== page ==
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Rosemary Shipton

Editing in the Time of Covid

Illustration of three people at a meeting wearing medical masks. Two people are sitting in office chairs at a table: one has a laptop and one has a pen and paper. One person is standing on the opposite side of the table facing them.
Illustration of three people at a meeting wearing medical masks. Two people are sitting in office chairs at a table: one has a laptop and one has a pen and paper. One person is standing on the opposite side of the table facing them.
Copyright: apinan

As we enter 2022, it’s time to ask how editors have fared during the pandemic and what lies ahead. When the world as we knew it suddenly shut down in March 2020, we feared for our health and our livelihoods, uncertain what might transpire. How have we done?

For most editors, it seems, work continued as before, though two changes in particular have affected us: where we work and the drive for inclusiveness. In-house editors have experienced the biggest change in their workplace, with many moving from their employer’s office to a home office and mimicking the freelance lifestyle — dressing as they please and brewing their own coffee. Simultaneously, Zoom and other virtual communication platforms replaced face-to-face meetings, chats and instruction.

Some people complained that the downtown cores of our cities were dead, the streets deserted, the office towers empty. But the reverse was true in residential areas, where our homes were occupied day and night, parks were full of people walking dogs or riding bikes, and renovations sprouted everywhere — often to create home offices. Because publishing and communications — the areas in which most editors work — can generally be done at a distance, many professionals now don’t want to return to the “office grind” of daily commutes and inflexible hours, so it’s likely a hybrid system will evolve. Three or four days a week, the in-house staff will work from home, and they’ll return to the office as needed.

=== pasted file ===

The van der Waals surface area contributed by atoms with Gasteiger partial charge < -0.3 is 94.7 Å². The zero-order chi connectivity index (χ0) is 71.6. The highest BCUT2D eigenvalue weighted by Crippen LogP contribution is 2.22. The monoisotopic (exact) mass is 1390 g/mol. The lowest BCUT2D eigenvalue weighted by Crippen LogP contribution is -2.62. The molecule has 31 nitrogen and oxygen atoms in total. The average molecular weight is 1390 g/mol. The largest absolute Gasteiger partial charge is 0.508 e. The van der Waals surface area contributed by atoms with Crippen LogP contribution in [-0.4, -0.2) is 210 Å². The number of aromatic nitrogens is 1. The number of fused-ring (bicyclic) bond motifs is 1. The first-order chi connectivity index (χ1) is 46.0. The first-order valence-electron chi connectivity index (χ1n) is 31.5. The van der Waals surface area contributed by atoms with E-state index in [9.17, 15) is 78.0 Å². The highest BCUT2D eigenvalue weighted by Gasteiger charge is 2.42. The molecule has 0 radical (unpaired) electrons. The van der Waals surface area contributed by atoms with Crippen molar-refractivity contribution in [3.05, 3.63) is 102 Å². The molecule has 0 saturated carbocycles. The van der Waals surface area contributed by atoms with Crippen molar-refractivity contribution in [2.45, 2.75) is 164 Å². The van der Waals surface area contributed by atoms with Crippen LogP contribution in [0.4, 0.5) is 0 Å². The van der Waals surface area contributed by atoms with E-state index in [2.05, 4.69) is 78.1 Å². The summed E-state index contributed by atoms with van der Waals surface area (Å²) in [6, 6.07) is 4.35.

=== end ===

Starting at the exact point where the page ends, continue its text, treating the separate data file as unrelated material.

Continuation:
The pandemic coincided with powerful grassroots movements for inclusion — Black and Indigenous Lives Matter as well as demands for greater representation of Black, Indigenous and people of colour, the 2SLGBTQIA+ community, and other marginalized groups in all professions and industries. The response has been immediate and positive in most publishing and communications companies, arts organizations, and government departments. Penguin Random House Canada, for example, implemented an inclusivity policy in both acquisitions and staffing. The Art Canada Institute, an art-book publisher, announced five annual Redefining Canadian Art History Fellowships for research on overlooked groups. Recent literary prizes have been remarkable for the diversity of authors on their shortlists, and booksellers report increased sales of anti-racism titles and books by Indigenous writers.

With greater leisure time for some during the pandemic, Canadians read more books than in previous years, patronizing local bookstores and libraries or ordering online. Aspiring authors also had more time to write, and many chose the indie publishing route, providing ample work for editors, designers and hybrid publishers. Given the huge increase in e-business, it’s clear that professionals with online writing, editing, visual and technical skills will be in high demand.

It’s no surprise, then, that the number of students enrolled in publishing and communications programs in universities and colleges has spiked over the last year. Careers in these areas have long attracted intelligent, creative and well-trained individuals, but job opportunities have not always been available for all. Now it seems that advances in technology and changes in the way our society works have combined to make editing a good career choice. When we emerge from the tragedy of COVID-19, let’s hope this trend continues into the future.

What has your experience been as an editor over the last two years? Please share your stories so we can get the full picture.

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Previous post from Rosemary Shipton: The Editor’s Letter